Abingdon-on-Thames Town Council Meeting – 29th January 2020

Town Council Meeting
The Amenities Committee resolved to allow the grazing of sheep within the meadow area of the Spring Road Cemetery on a trial basis. Members also resolved to permit bee hives in the area with appropriate warning notices.
Town Council Meeting
The Council agreed to ask council officers to investigate disposing of the land north of the pedestrian subway in Stratton Way. It has become a site of anti-social behaviour, was difficult to maintain and had little amenity value. Officers will now investigate and report back on possible uses.
Town Council Meeting
It is back to the drawing board. The recently elected Lib-Dem Council are to undertake a Neighbourhood Development Plan. As people may remember the previous Conservative council started a Community Led Plan but it did not get completed. Before that South Abingdon undertook a South Abingdon Residents Plan which did not get completed. The Council will first advertise for a consultant to undertake the Neighbourhood Development Plan. They will then shortlist, and appoint a consultant to scope the plan.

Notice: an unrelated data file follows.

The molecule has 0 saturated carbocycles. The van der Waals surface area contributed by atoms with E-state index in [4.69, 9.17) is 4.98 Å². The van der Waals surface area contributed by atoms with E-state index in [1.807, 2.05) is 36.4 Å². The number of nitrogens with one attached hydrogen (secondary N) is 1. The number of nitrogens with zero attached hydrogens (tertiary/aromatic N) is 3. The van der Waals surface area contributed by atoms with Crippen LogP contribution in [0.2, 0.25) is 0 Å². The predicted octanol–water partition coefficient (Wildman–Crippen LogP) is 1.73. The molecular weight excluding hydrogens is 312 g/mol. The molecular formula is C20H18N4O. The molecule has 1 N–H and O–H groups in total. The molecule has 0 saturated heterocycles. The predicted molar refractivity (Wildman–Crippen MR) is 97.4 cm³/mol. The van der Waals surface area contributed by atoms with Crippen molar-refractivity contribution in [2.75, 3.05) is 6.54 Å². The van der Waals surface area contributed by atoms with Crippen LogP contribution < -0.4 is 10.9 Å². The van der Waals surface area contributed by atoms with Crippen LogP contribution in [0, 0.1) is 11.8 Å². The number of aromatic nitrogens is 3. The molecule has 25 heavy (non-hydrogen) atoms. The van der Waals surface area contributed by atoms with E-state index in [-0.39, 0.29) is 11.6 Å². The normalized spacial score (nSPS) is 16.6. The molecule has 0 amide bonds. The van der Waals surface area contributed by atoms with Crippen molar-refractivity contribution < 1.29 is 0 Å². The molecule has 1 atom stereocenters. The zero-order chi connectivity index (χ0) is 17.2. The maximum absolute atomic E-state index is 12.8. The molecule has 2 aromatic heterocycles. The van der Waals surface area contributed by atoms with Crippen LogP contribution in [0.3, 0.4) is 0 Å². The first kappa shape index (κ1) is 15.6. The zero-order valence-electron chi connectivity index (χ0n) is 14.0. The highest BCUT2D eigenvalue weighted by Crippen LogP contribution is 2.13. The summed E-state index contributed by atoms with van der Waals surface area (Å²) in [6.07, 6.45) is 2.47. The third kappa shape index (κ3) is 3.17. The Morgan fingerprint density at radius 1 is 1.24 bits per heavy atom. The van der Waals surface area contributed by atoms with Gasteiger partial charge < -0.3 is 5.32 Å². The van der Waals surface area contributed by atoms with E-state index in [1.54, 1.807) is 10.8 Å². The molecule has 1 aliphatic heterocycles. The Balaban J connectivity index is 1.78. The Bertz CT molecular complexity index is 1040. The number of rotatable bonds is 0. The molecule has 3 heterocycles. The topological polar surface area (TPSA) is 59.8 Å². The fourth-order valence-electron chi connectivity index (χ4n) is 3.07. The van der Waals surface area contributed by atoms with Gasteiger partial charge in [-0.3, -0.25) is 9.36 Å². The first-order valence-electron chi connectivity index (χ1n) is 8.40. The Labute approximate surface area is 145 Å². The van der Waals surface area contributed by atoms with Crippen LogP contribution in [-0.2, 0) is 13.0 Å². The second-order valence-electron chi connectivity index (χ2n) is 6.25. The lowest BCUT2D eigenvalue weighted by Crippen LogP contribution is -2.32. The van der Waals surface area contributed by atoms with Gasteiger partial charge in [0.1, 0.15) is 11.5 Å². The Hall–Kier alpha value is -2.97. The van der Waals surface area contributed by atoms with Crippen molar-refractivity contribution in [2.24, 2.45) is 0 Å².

The Mayor reported that he or the deputy Mayor had attended 45 events since the last Town Council meeting. He highlighted the Over 70s Party and thanked Hilton Garden Hotel for hosting the event. He attended the John Mason Chater Day and had to field lots of difficult questions from scholars of John Mason about Abingdon’ history. Last week he attended a Holocaust Memorial 75th Anniversary event and quoted the German Pastor Niemoller:
First they came for the socialists, and I did not speak out—
     Because I was not a socialist.

Then they came for the trade unionists, and I did not speak out—
     Because I was not a trade unionist.

Then they came for the Jews, and I did not speak out—

Then they came for me—and there was no one left to speak for me.

Town Council Meeting
The Green Advisory and Scrutiny Committee are due to receive an energy audit report arranged by Abingdon Carbon Cutters, and undertaken by Oxford Brookes University at no cost to the council. It is hoped this will highlight some immediate actions to reduce the carbon footprint of the council. The committee is looking for CO2 & NOx reductions. They are also looking at Bikes and Buses and promoting their use.